Our summer intern, Allison O’Keeffe, reflects on her experience and getting to work with the museum’s collection.
While meandering through the grounds of Craftsman Farms, past the lily-studded pond, looking up at the former home of the furniture designer and craftsman Gustav Stickley and his family, I marveled at the beauty of the building. From its broad log beams to its towering chimney, it is almost impossible for me to imagine the skill that it must have taken to achieve its beautifully simple design. Gustav’s eminence in the American Arts & Crafts movement, his legacy of craftsmanship lives on through the Stickley Museum at Craftsman Farms.
Similar to the integral joinery in Stickley’s furniture, the museum is built on the hard work of its staff. During my internship at Craftsman Farms I gathered a greater understanding about how museums help to protect historic treasures, provide knowledge, and work outside of the usual visitor perspective. I had little idea just how much happens behind-the-scenes and how important it is to organize and catalog the objects in the museum’s collection. Working with the museum’s registrar I explored the many books, magazines, and catalogs that the museum owns.
While the furniture and home design of Craftsman Farms might be a key attraction, the whole turn-of-the century style would not be complete without period books and Gustav Stickley’s self-published The Craftsman magazine. Perhaps the most enjoyable part of interning at Craftsman Farms was having an opportunity to hold knowledge from the past in my hands. Being able to carefully turn the delicate pages of hundred-year-old Craftsman magazines and imagining the person who may have owned them and cherished their contents enough to keep them safe through the years.
An article from The Craftsman that has wedged itself in my mind hopefully describes the sportsman’s paradise that could be achieved with the wholesale release of exotic Asian pheasants into the woodlands and meadows of the United States. The sole purpose of these birds, of course, was to shoot them. It even describes, not only how to raise them and insure that they populate the wild, but what bird is best to eat, how and served with what. While modern conservationists would most-certainly shudder at the purposeful release of thousands of invasive bird species into the wild, the article makes for a very entertaining read.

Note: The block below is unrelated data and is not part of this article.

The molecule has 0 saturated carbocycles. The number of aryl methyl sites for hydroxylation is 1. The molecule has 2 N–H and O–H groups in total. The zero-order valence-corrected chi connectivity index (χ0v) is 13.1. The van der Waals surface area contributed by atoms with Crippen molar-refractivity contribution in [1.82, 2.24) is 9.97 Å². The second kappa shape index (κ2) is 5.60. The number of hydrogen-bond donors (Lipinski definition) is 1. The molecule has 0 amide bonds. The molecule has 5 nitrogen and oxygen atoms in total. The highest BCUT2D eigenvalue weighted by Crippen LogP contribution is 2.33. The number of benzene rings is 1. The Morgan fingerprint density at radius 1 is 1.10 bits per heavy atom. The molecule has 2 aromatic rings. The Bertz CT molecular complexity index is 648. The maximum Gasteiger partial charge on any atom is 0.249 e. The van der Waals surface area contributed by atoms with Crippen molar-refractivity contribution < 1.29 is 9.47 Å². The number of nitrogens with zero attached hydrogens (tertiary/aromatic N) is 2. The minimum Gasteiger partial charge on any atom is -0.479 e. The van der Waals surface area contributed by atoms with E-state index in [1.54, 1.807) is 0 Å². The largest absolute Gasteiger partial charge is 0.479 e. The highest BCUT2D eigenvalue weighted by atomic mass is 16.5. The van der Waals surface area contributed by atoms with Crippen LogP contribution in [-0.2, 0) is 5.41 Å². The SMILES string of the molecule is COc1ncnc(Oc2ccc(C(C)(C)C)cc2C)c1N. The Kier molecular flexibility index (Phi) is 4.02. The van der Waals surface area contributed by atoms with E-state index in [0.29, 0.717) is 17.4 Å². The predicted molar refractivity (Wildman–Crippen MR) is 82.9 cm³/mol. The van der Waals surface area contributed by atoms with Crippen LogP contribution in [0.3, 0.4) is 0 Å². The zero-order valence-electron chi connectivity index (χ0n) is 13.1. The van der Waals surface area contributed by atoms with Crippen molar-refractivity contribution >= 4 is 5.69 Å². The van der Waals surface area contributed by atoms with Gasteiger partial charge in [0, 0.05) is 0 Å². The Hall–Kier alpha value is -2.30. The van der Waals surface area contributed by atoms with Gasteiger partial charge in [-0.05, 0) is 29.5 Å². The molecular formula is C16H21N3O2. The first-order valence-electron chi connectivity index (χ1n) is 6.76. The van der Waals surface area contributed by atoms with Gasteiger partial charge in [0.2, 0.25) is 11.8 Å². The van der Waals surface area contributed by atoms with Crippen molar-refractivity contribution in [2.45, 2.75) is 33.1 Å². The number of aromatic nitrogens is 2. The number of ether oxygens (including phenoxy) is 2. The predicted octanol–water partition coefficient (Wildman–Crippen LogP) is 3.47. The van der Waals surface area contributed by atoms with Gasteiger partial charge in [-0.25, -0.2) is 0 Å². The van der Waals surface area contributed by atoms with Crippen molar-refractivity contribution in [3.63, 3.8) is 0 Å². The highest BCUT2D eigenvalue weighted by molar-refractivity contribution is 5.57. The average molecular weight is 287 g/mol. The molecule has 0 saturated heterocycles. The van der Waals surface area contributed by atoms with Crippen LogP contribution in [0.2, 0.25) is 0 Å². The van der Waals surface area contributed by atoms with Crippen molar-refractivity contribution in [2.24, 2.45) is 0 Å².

As the museum has been the recipient of generous donations of books, magazines, and catalogs over the years, a daunting task awaited me. Each book, magazine, and catalog must be assigned a unique number that is tied to information such as who donated it and in what year. The details are then entered into the museum’s database. Even the height, width, and number of pages must be accounted for. They must then find a home within the Stickley Museum where they can be easily accessed and kept safe. The more robust and alluring books, perhaps with gilt pages or embossed leather covers, might be out on display to catch an inquisitive eye. These gems are only the tip of the greater trove of treasures protected by Craftsman Farms.
I feel very lucky to have had the opportunity to peek under the lid of this treasure chest. Helping to evaluate, catalog, and sometimes peruse the collection has offered me valuable insight into just what happens behind the scenes at Craftsman Farms. This experience has also piqued my interest in the rest of the Arts & Crafts movement and given me insight into what makes The Stickley Museum at Craftsman Farms so endearing.
– Allison O’Keeffe is a senior at Skidmore College studying Fine Arts and Art History. She first became interested in Gustav Stickley and the American and European Arts & Crafts movements when taking a course called “the History of Modern Design” at Skidmore. She also finds inspiration for her own artwork in the designs of the movement.